There's No Debating It
My inner-political geek loves the current season of our political cycle. Note, I did say I love the current political climate but rather I love debate season. Ever since I watched Jed Bartlet prepare for his debates on the West Wing I have been fascinated with political debates.
While I was in college and was the leader of an on-campus political organization (a post for another day) I planned and hosted a debate among West Virginia Senate Candidates. Debates have a way of not only thinning a crowded field of candidates, but they also have the ability to pull a candidate off of their talking points and in the process revealing what the candidate really believes instead of what has tested well in the polls.
Last night the Democratic Presidential field wrapped up their two-night debate and now my inner-political geek wants to know what will happen next. Who will be the first to drop out of the race, realizing their vision for America was either not polished enough or they simply did not get their voice heard over the crowded stage. More often than not the political theatrics can take center stage, leaving policy to the pundits to speculate over when the post-debate analysis begins.
As the policy plans are presented and the Democrats (and Republicans) begin to parse out what polls well and what will work in reality, the pundits across cable news will tell candidates who are the most viable candidate to place their hopes in. The pundits will echo the words of the candidates and proclaim that their candidate is the one who will pull the party and country into a season of prosperity. Hell, President Obama ran and won with the slogan “Hope and Change.”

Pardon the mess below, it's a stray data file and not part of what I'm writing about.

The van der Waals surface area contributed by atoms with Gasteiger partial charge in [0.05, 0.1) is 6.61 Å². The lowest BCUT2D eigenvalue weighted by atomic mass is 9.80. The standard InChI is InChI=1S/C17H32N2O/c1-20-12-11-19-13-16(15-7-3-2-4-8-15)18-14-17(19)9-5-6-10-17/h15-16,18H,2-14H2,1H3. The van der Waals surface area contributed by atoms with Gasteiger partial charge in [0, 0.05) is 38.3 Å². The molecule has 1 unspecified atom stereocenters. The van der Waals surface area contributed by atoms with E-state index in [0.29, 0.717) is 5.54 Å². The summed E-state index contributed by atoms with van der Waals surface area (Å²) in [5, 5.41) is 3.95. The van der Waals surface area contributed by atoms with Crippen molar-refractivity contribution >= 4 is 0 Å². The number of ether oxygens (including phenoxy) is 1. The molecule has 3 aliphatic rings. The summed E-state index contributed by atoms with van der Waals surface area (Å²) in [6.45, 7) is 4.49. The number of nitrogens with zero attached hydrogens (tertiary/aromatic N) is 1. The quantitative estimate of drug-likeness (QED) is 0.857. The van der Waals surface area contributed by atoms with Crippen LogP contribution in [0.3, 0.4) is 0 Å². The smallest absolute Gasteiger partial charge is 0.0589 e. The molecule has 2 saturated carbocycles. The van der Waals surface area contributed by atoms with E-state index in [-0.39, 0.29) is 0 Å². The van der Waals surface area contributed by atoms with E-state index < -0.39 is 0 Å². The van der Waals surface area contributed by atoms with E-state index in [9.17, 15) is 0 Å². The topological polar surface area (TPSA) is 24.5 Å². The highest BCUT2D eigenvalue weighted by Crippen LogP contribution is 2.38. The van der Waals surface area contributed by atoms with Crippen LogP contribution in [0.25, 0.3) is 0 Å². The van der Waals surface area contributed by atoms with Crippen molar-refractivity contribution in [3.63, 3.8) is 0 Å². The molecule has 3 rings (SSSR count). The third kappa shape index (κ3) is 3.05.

During the first debate, there were a few candidates who pulled the curtain back a bit revealing their faith, who they place their hopes in. And then there are conservative evangelicals who have (for better or worse) placed their hopes for prosperity for party and country in our current President. Hope for prosperity will be placed in the one whom they think can pull our nation into a season beyond anything we can imagine where all, everyone, are able to live the American dream - economic prosperity and thus a life better than the generation before.
I love the political rhetoric that comes with the debates but at the end of the day, I am a pastor and theologian which means I know hope for prosperity cannot be placed in a political party or a candidate.
During our current political cycle many are looking for the candidate who will transform the world via the US government when the TRUTH is that for Christians, both progressive and conservative, the world has already been changed. The world has already been changed by Christ who through his death and resurrection inaugurated God’s new creation, meaning that for Christians today we live as witnesses to Christ’s work instead of looking for others who will try to do that which Christ has already accomplished.
Theologian and former professor at Duke Divinity, Stanley Hauerwas puts it this way, “The Church does not have to do Christ’s work for him. The world has been saved. Its destiny doesn’t hang in the balance. The church mustn’t talk as if God were dependent on us. The Church does not make the difference. We live in the difference Christ has made.”
We Christians all too often forget the saving work of Christ has been done and look to ourselves or those who poll well in a debate to be the savior of the current political cycle. For as long as I can remember, all the way back to Jed Barlet, politicians I have been proclaiming doom if they are not elected. While that may be closer to becoming a reality, the truth is, for Christians, the hope we seek we cannot find apart Christ. There is no candidate who, regardless of what they say on the debate stage, who can accomplish everything they promise. There is only one who has transformed the world and no matter how hard we campaign or how well we debate, the transformation we seek has already been accomplished. The hope and change we seek is present in Christ regardless of what the pundits and polls decide.